Study led by Upstate professor reveals that insomnia increases heart attack risk
A new study led by an Upstate Medical University associate professor shows that insomnia is linked to a higher risk of having a heart attack.
A meta-analysis with a sample size of more than 1 million people revealed that insomnia increases the risk of myocardial infarction, or heart attack, by 69 percent.
The study, Association between insomnia and the incidence of myocardial infarction: A systematic review and meta-analysis, was published in the prestigious journal Clinical Cardiology last month, the abstract presented at the American College of Cardiology Conference and the results have since been featured on media outlets across the United States, including online at CNN.
Hani Aiash, MD, PhD, associate professor of cardiovascular perfusion, medicine and assistant dean of interprofessional research in the College of Health Professions, said the findings are extremely significant.
“Myocardial infarction is the leading cause of death all over the world,” said Aiash. “We have a lot of modifiable risk factors and a lot of non-modifiable risk factors. We need to change the things we can change. It is better to protect or prevent one myocardial infarction than to treat one hundred patients with it. Because once it happens part of your heart muscle will be dead. We don’t need that. The consequences are terrible.”
Aiash said that ten to 15 percent of people in the United States suffer from insomnia, which is either trouble falling, maintaining asleep or waking up in the night and not being able to get back to sleep.
Aiash said that if you sleep five hours or less, your risk is 56 percent higher than if you sleep seven to eight hours, with seven to eight hours being the perfect amount of sleep. However, if you sleep nine or more hours, the risk is the same as if you slept five or less.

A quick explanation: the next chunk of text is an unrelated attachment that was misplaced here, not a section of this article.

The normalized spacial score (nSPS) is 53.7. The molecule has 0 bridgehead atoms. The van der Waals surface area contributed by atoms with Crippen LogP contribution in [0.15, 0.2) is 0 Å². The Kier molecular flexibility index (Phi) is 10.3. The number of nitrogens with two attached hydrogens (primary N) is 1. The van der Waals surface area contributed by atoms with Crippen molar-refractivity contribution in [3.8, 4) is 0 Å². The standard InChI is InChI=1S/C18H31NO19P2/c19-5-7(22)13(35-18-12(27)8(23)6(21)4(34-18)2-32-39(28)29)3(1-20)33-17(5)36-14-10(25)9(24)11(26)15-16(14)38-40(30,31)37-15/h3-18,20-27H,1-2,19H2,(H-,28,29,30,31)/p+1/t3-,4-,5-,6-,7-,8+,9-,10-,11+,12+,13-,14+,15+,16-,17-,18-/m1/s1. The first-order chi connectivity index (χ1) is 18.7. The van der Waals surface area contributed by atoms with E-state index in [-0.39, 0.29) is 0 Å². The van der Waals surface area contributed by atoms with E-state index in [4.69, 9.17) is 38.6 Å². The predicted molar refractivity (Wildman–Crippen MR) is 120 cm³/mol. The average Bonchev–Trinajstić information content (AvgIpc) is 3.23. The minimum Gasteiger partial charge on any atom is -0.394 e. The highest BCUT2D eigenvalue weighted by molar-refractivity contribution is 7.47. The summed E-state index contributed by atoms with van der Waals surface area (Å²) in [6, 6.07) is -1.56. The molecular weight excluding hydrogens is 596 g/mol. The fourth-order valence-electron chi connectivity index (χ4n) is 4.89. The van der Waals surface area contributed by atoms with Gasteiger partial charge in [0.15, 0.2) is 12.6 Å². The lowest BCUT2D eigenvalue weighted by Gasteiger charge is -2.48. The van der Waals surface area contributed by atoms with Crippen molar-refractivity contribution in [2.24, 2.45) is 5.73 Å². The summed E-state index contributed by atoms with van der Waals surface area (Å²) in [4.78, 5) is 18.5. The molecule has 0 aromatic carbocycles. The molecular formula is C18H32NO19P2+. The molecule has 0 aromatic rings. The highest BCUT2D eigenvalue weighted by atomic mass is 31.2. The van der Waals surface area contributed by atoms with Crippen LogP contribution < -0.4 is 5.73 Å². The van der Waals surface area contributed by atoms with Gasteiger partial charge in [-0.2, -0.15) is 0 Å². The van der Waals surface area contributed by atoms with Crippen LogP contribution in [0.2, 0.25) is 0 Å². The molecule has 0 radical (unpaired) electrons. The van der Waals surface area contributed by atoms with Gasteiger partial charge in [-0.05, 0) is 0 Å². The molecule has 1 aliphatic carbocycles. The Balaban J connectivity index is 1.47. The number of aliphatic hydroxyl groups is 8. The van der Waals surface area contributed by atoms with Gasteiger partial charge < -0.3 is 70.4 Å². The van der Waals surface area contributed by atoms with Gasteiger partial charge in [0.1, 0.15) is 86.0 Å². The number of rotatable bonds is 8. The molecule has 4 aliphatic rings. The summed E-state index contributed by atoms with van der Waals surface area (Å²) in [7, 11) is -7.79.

“Sleeping too much isn’t good either,” Aiash said. “Our bodies need to move.”
Add co-morbidities such as hypertension and diabetes into the mix and the risk grows even higher.
“It is very important to know that sleep is medicine,” Aiash said. “I think we must reevaluate the modifiable risk factors for MI and add insomnia to them to treat it as we treat diabetes, hypertension and other modifiable risk factors.”
Aisah led a team of more than a dozen researchers from around the world on this study.
To avoid insomnia and improve sleep, the US Centers for Disease Control and Prevention recommends:
—Be consistent with going to sleep at the same time each night and getting up at a similar time every morning, including on weekends. This helps establish a rhythm for your body.
—Make sure your bedroom is a relaxing, quiet and dark space with a comfortable temperature.
—Remove smartphones, TVs and computers from the room.
—Avoiding large meals, caffeine and alcohol before bedtime gives your body the best chance at sleeping well
—Remain active during the day
Caption: Hani Aiash, MD, PhD, led a team of more than a dozen researchers from around the world on this study.